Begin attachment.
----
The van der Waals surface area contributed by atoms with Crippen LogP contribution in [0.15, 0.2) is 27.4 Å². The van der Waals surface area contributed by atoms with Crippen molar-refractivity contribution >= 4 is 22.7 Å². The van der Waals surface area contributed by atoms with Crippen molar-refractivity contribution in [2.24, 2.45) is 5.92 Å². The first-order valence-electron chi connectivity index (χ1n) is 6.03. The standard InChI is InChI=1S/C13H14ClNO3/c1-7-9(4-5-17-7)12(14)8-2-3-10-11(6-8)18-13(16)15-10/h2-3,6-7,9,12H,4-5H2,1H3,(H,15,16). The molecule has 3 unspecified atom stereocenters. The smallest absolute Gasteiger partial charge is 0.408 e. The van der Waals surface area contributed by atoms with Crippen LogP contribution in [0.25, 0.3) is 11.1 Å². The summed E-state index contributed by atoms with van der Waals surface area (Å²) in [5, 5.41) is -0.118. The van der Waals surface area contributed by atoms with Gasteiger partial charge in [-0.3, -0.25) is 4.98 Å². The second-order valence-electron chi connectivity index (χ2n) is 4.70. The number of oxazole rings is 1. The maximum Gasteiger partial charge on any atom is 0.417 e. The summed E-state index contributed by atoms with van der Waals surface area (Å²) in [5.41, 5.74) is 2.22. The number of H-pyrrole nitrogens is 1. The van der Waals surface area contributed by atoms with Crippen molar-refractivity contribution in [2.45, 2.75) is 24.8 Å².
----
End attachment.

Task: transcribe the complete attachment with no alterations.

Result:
The van der Waals surface area contributed by atoms with Crippen LogP contribution in [0.15, 0.2) is 27.4 Å². The van der Waals surface area contributed by atoms with Crippen molar-refractivity contribution >= 4 is 22.7 Å². The van der Waals surface area contributed by atoms with Crippen molar-refractivity contribution in [2.24, 2.45) is 5.92 Å². The first-order valence-electron chi connectivity index (χ1n) is 6.03. The standard InChI is InChI=1S/C13H14ClNO3/c1-7-9(4-5-17-7)12(14)8-2-3-10-11(6-8)18-13(16)15-10/h2-3,6-7,9,12H,4-5H2,1H3,(H,15,16). The molecule has 3 unspecified atom stereocenters. The smallest absolute Gasteiger partial charge is 0.408 e. The van der Waals surface area contributed by atoms with Crippen LogP contribution in [0.25, 0.3) is 11.1 Å². The summed E-state index contributed by atoms with van der Waals surface area (Å²) in [5, 5.41) is -0.118. The van der Waals surface area contributed by atoms with Gasteiger partial charge in [-0.3, -0.25) is 4.98 Å². The second-order valence-electron chi connectivity index (χ2n) is 4.70. The number of oxazole rings is 1. The maximum Gasteiger partial charge on any atom is 0.417 e. The summed E-state index contributed by atoms with van der Waals surface area (Å²) in [5.41, 5.74) is 2.22. The number of H-pyrrole nitrogens is 1. The van der Waals surface area contributed by atoms with Crippen molar-refractivity contribution in [2.45, 2.75) is 24.8 Å².